Chief auditor raises red flag on broke State corporation
Cash-strapped National Oil Corporation of Kenya (Nock), risks closure for being insolvent, according to a new report by the Auditor General.
The report by Nancy Gathungu, unveils the rot within the troubled corporation over the years.
Auditor General Nancy Gathungu has revealed that the corporation’s current liabilities balance of Sh7.6 billion exceeds its current assets of Sh2.3 billion by Sh5.3 billion, which indicates that there exists material uncertainty regarding the entity’s ability to continue operating.
Further, Gathungu raised a red flag that the corporation has accumulated losses which stood at Sh3 billion as at June 2020 from Sh2.6 billion recorded in 2019.
The losses increased after the company recorded a loss of Sh494.5 million for the year ending June 2020 from Sh352.9 million recorded in 2019.
“The corporation is therefore, technically insolvent and its continued existence, is dependent upon the financial support of the government, bankers and its creditors, unless management puts in place measures to improve its performance and to reduce reliance on financial support from shareholders,” reads the report.
In the report tabled at the National Assembly by Majority Whip Emmanuel Wangwe, Gathungu cited various irregularities and liabilities that have led to the losses incurred by the corporation.
The irregularities include unjustified decline in value of free hold land, unaccounted for funds for the special projects, loss of products, defaults on loan payments, stalled Liquefied Petroleum Gas LPG mini filing skip project, uncapitalised equipment, payment of unprovided for allowances and non compliance with fund guidelines.
Others are long outstanding staff imprests, lack of disaster recovery plan, lack of guidelines on government grants and disbursement, lack of annual governance audit as well as various control weaknesses in Information technology.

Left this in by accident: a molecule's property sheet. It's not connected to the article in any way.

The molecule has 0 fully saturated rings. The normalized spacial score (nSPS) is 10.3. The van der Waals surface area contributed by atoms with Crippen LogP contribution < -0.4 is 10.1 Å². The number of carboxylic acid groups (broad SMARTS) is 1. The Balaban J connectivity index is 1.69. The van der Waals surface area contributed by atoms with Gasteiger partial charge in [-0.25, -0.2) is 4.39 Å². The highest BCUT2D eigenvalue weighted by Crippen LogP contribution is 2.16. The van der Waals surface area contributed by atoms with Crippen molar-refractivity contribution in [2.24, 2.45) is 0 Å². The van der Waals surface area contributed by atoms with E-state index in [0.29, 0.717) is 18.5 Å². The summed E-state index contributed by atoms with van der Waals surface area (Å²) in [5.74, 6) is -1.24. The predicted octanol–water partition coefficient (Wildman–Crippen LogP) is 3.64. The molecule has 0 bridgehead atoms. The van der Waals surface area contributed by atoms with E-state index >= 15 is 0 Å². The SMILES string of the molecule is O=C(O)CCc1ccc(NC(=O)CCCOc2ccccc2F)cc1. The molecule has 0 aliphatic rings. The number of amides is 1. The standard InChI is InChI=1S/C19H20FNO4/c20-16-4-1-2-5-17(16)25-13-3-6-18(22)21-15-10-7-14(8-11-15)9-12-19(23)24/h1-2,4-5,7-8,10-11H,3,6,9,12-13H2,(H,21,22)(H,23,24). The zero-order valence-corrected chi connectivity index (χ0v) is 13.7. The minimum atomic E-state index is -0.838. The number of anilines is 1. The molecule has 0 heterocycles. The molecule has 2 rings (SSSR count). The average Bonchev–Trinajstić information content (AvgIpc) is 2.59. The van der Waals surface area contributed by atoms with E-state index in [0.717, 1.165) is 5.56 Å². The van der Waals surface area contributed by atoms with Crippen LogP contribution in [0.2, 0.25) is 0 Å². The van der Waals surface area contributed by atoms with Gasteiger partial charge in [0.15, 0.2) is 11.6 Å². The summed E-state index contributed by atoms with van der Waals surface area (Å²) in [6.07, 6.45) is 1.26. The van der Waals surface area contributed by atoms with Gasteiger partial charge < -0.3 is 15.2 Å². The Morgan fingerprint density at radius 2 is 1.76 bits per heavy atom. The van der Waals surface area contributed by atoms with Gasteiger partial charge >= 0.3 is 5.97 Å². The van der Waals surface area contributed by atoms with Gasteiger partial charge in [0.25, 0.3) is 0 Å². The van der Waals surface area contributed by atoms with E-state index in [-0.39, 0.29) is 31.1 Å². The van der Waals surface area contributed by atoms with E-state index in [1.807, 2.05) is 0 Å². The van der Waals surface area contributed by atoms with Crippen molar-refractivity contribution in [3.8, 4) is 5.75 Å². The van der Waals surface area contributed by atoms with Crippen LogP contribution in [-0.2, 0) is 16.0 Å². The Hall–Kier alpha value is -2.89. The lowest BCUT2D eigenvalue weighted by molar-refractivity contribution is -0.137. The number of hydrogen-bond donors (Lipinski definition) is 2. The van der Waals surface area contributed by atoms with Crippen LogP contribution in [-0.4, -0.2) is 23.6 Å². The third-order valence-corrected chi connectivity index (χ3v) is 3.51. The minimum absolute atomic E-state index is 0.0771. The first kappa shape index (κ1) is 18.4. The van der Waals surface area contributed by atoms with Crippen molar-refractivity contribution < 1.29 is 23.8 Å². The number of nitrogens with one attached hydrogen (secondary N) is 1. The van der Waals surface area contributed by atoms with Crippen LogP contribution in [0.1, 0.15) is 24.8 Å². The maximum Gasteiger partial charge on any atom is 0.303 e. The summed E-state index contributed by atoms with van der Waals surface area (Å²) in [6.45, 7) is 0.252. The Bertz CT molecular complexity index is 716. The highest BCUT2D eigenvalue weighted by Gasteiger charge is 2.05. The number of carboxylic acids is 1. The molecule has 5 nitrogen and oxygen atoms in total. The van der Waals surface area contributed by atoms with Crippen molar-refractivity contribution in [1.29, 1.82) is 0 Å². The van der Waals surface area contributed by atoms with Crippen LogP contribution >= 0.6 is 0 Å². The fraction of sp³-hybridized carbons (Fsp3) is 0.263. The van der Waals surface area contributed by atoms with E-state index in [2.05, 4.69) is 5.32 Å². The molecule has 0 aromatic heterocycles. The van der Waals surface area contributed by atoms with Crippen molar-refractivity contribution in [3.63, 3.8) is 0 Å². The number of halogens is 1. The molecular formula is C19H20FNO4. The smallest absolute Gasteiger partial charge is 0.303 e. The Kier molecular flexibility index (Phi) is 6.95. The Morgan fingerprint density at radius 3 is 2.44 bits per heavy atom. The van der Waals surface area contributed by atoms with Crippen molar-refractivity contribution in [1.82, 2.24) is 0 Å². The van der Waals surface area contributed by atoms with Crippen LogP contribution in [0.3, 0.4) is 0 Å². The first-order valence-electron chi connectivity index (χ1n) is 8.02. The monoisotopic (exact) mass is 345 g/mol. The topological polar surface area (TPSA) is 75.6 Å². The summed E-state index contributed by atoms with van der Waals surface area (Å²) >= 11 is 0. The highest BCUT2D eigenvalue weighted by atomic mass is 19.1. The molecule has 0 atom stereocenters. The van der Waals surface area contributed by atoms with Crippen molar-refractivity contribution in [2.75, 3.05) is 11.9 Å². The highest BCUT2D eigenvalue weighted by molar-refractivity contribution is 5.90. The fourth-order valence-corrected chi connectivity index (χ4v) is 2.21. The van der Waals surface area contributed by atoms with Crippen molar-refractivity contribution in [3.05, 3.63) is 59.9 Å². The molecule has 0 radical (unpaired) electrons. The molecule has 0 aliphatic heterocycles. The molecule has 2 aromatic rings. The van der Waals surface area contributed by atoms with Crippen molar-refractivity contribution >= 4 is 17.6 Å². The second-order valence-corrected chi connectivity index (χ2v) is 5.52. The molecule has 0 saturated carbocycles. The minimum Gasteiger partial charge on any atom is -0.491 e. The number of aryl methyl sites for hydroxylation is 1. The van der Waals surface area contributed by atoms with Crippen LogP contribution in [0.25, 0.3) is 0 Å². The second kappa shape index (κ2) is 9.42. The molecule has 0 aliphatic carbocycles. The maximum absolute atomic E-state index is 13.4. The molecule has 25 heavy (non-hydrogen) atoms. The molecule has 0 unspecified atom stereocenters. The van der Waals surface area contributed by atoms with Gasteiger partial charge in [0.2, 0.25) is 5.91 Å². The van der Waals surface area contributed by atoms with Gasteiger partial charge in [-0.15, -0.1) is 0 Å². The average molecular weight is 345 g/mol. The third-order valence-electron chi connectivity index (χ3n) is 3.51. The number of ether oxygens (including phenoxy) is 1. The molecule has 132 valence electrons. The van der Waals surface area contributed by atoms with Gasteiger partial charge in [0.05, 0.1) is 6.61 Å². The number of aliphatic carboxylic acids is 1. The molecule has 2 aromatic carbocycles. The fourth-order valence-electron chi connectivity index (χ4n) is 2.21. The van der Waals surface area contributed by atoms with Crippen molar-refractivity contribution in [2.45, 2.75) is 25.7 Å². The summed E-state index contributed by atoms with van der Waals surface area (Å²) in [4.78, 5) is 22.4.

With regards to loss of products, Gathungu said her office could not verify the accuracy of Sh565.8 million, which comprises a provision of doubtful debts of Sh40 million due from a contracted transporter in respect of lost Automotive Gas Oil products referred as diesel.
According to her, an estimated 390,000 litres of diesel destined for Geothermal Development Company’s Menengai offices were lost in custody of the transporter who has since disputed the allegations.
A report by Auditor-General, also cited losses recorded by the corporation of 4.09 litres of diesel and 341,063 litres of super petrol brand valued at Sh356.95 million between July 2017 and December 2018 which were mainly through non delivery of transporters consignments to Kenya Ports Authority (KPA) sites.
“Despite the losses having been a subject to forensic investigations, a further loss of 32,000 litres of diesel valued at Sh3,268,160 was reported in June 2019.
According to an incident report on the loss, the products loaded into transporters trucks at Kenya Petroleum Refineries Limited destined to KPA sites were not delivered,” adds the report.
Audit report says Nock, lost more in a mega scandal involving diversion of fuel products and falsification of credit and delivery notes by officials.
The report says crooks took advantage of Nock’s weak record-keeping to milk the corporation dry.
On default on loan payments, Gathungu revealed that the corporation has defaulted payments amounting to Sh5 billion, which comprises bank overdrafts and term loans of Sh43.8 million and Sh4.6 billion respectively.
As a result of the default, Gathungu regretted that one of the lenders; Kenya Commercial Bank (KCB) consolidated its outstanding loan and interest into one term loan of Sh3.6 billion reported as current borrowings whose implication increases the corporation’s liabilities.
“Further, an offer from KCB in July 2020 to restructure the borrowing was yet to be accepted by the corporation.
Management indicated that they were not comfortable with the terms of restructuring as contained in the offer.
The impasse may lead to the corporation losing strategic assets, which were used as collateral to secure the loans to the financiers through repossession,” reads the report.